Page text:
I'd rather they release PCI Express 2.1 and 3.1 which have the x2 specification appended to it. That way you know what you have to look for if you intend to use an x2 device.
    Crunching for Team TPU
  18. Jizzler

    Jizzler

    Joined:
    Aug 10, 2007
    Messages:
    3,392 (1.34/day)
    Thanks Received:
    632
    Location:
    Geneva, FL, USA
    I think that's a bad idea too. Another size? Not unless manufacturers adopt open-ended slots on more of their motherboards. And I'm sure they'll love having more skus to fit the needs of their users. Two x2 on model A, an x4, and two x1 on model B, etc.

    Eventually all these smaller companies we've talked about will be on PCI 3.0, along with future chipsets with support. Shoe-horning in x2 now will undoubtedly extend the adoption of 3.0.

    Luckily I think the premise of this mulling is weak and nothing will come of it :)
  19. DanTheBanjoman SeƱor Moderator

    Joined:
    May 20, 2004
    Messages:
    10,553 (2.85/day)
    Thanks Received:
    1,383
    Since when is it 2^n? I don't see why x3, x5, x6 etc aren't possible. In fact I'm pretty sure all that's required is a BIOS update for the motherboard and possibly a firmware update on the card to support any amount of lanes.
  20. FordGT90Concept

    FordGT90Concept "I go fast!1!11!1!"

    Joined:
    Oct 13, 2008
    Messages:
    13,310 (6.35/day)
    Thanks Received:
    3,339
    Location:
    IA, USA
    Yup, and this is why PCI-SIG opted only for x1, x4, x8, and x16. If it ain't enough, you jump up. I wonder if Intel consulted with PCI-SIG at all. I bet PCI-SIG would have answered "no" right away.
    Crunching for Team TPU
  21. btarunr

    btarunr Editor & Senior Moderator Staff Member

    Joined:
    Oct 9, 2007
    Messages:
    28,198 (11.43/day)
    Thanks Received:
    13,569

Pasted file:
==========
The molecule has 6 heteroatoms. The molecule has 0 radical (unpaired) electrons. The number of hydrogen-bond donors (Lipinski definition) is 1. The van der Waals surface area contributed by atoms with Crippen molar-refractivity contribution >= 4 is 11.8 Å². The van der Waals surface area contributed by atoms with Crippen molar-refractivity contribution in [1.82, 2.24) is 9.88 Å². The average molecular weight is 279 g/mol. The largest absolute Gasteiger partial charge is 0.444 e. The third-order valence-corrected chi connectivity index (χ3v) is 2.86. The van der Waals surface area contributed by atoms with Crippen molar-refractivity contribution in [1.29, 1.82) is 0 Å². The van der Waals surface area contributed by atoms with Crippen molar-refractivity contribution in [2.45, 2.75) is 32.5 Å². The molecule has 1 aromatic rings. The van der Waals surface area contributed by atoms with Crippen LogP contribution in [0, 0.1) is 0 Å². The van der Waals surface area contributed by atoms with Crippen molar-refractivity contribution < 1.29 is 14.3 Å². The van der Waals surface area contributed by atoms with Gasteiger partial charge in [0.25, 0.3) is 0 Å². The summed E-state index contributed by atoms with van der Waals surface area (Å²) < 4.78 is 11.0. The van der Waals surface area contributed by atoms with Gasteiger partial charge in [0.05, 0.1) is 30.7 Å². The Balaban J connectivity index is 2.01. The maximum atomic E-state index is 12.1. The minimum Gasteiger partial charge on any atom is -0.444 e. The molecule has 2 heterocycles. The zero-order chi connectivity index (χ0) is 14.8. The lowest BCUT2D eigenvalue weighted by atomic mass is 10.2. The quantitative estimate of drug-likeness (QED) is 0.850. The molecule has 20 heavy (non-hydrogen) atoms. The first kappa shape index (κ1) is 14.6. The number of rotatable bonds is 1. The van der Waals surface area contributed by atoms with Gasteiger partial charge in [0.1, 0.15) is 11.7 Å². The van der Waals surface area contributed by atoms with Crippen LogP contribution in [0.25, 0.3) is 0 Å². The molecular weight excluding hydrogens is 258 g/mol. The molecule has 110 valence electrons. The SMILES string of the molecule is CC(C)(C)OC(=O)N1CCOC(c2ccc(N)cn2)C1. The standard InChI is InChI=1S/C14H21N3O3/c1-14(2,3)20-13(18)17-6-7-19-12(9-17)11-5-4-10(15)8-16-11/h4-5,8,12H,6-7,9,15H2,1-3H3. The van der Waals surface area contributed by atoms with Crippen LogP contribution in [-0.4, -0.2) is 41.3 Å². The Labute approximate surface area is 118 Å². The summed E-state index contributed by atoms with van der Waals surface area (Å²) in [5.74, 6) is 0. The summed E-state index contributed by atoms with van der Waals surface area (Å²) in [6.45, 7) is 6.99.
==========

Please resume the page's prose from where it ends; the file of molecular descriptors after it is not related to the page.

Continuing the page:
Location:
    Hyderabad, India
    Intel is a co-creator of PCI-Express. Intel, IBM, Dell, and HP are like veto powers in the PCI-SIG.
  22. newtekie1

    newtekie1 Semi-Retired Folder

    Joined:
    Nov 22, 2005
    Messages:
    19,653 (6.23/day)
    Thanks Received:
    5,830
    Just run an x4 link to a PCI-E switch and give yourself some more lanes. You aren't limitted just to the lanes provided by the chipset, bridge chips can and have been used to expand the lanes from the chipset to service more devices.

    I'm pretty sure PLX already has products for this purpose. I believe they make a switch that can take an x4 link from the chipset, and output 3 x4 links, or 1 x4 link and 8 x1 links, or just 12 x1 links.

    Yes, you can make the argument that all those links are still sharing the x4 uplink bandwidth and hence won't really gain a benefit from this. However, they work just like network switches. If only one device needs the x4 bandwidth, then it gets all that bandwidth. Yes, if more devices need that bandwidth they have to share it, but if you populate most of the links with low bandwidth devices such as onboard sound and USB2.0 controllers, and secondary LAN controllers, etc, then the high bandwidth device will get the bandwidth it needs.
    Jizzler says thanks.
    Crunching for Team TPU 50 Million points folded for TPU
  23. FordGT90Concept

    FordGT90Concept "I go fast!1!11!1!"

    Joined:
    Oct 13, 2008
    Messages:
    13,310 (6.35/day)
    Thanks Received:
    3,339
    Location:
    IA, USA
    I could see Dell and HP saying no. I doubt IBM cares.
    Crunching for Team TPU
  24. Hayder_Master

    Hayder_Master

    Joined:
    Apr 21, 2008
    Messages:
    5,173 (2.28/day)
    Thanks Received:
    638
    Location:
    IRAQ-Baghdad
    I see it's time to put SB agin, cuz many things now run over PCI-E so it should adding more PCI-E lines.
  25. mastrdrver

    mastrdrver

    Joined:
    Feb 24, 2009
    Messages:
    3,098 (1.58/day)
    Thanks Received:
    560
    Or you solve the problem with a board like the Asus P6T6 or P6T7. Sure you go through the NF200 chips, but you get a plethora of PCIe configuration options.

    This is why I love my P6T6. My next board will also be a 'Workstation' type board with a similar 6/7x PCIe slots. I don't care for anything else after having one. PCI is going away and I see no reason to buy any add in card that does not have a PCIe interface. So why bother with a board that offers something I have no use for?

    I know this isn't Intel, but they can bit me.

Currently Active Users Viewing This Thread: 1 (0 members and 1 guest)

Share This Page